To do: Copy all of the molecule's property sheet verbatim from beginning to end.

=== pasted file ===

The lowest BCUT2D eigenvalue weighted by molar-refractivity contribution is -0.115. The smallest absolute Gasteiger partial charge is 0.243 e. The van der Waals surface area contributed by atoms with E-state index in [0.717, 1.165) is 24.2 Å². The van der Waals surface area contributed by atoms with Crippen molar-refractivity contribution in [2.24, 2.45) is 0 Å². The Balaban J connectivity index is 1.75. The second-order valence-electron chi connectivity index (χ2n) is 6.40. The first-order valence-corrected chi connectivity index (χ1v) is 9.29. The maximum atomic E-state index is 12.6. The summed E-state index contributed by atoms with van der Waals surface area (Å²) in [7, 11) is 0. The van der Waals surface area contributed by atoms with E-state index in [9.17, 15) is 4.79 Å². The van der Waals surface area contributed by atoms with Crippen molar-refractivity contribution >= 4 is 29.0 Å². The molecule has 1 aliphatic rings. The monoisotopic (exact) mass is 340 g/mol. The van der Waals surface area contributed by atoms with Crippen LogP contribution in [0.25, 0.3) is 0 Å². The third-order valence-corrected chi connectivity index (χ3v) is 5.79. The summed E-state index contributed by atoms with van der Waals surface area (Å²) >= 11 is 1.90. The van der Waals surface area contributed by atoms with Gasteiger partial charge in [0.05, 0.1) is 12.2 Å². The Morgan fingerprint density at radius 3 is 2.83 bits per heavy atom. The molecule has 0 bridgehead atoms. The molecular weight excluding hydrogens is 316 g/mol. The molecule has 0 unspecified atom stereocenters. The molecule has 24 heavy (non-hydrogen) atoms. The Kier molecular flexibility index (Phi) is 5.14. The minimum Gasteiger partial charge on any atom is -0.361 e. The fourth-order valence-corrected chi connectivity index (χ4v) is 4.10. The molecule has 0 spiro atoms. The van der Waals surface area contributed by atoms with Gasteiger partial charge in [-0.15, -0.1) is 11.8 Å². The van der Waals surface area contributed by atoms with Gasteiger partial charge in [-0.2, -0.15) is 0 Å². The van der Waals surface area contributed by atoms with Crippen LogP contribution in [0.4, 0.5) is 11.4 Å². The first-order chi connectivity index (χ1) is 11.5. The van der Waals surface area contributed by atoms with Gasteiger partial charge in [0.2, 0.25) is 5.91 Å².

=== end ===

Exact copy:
The lowest BCUT2D eigenvalue weighted by molar-refractivity contribution is -0.115. The smallest absolute Gasteiger partial charge is 0.243 e. The van der Waals surface area contributed by atoms with E-state index in [0.717, 1.165) is 24.2 Å². The van der Waals surface area contributed by atoms with Crippen molar-refractivity contribution in [2.24, 2.45) is 0 Å². The Balaban J connectivity index is 1.75. The second-order valence-electron chi connectivity index (χ2n) is 6.40. The first-order valence-corrected chi connectivity index (χ1v) is 9.29. The maximum atomic E-state index is 12.6. The summed E-state index contributed by atoms with van der Waals surface area (Å²) in [7, 11) is 0. The van der Waals surface area contributed by atoms with E-state index in [9.17, 15) is 4.79 Å². The van der Waals surface area contributed by atoms with Crippen molar-refractivity contribution >= 4 is 29.0 Å². The molecule has 1 aliphatic rings. The monoisotopic (exact) mass is 340 g/mol. The van der Waals surface area contributed by atoms with Crippen LogP contribution in [0.25, 0.3) is 0 Å². The third-order valence-corrected chi connectivity index (χ3v) is 5.79. The summed E-state index contributed by atoms with van der Waals surface area (Å²) >= 11 is 1.90. The van der Waals surface area contributed by atoms with Gasteiger partial charge in [0.05, 0.1) is 12.2 Å². The Morgan fingerprint density at radius 3 is 2.83 bits per heavy atom. The molecule has 0 bridgehead atoms. The molecular weight excluding hydrogens is 316 g/mol. The molecule has 0 unspecified atom stereocenters. The molecule has 24 heavy (non-hydrogen) atoms. The Kier molecular flexibility index (Phi) is 5.14. The minimum Gasteiger partial charge on any atom is -0.361 e. The fourth-order valence-corrected chi connectivity index (χ4v) is 4.10. The molecule has 0 spiro atoms. The van der Waals surface area contributed by atoms with Gasteiger partial charge in [-0.15, -0.1) is 11.8 Å². The van der Waals surface area contributed by atoms with Gasteiger partial charge in [-0.2, -0.15) is 0 Å². The van der Waals surface area contributed by atoms with Crippen LogP contribution in [0.4, 0.5) is 11.4 Å². The first-order chi connectivity index (χ1) is 11.5. The van der Waals surface area contributed by atoms with Gasteiger partial charge in [0.2, 0.25) is 5.91 Å².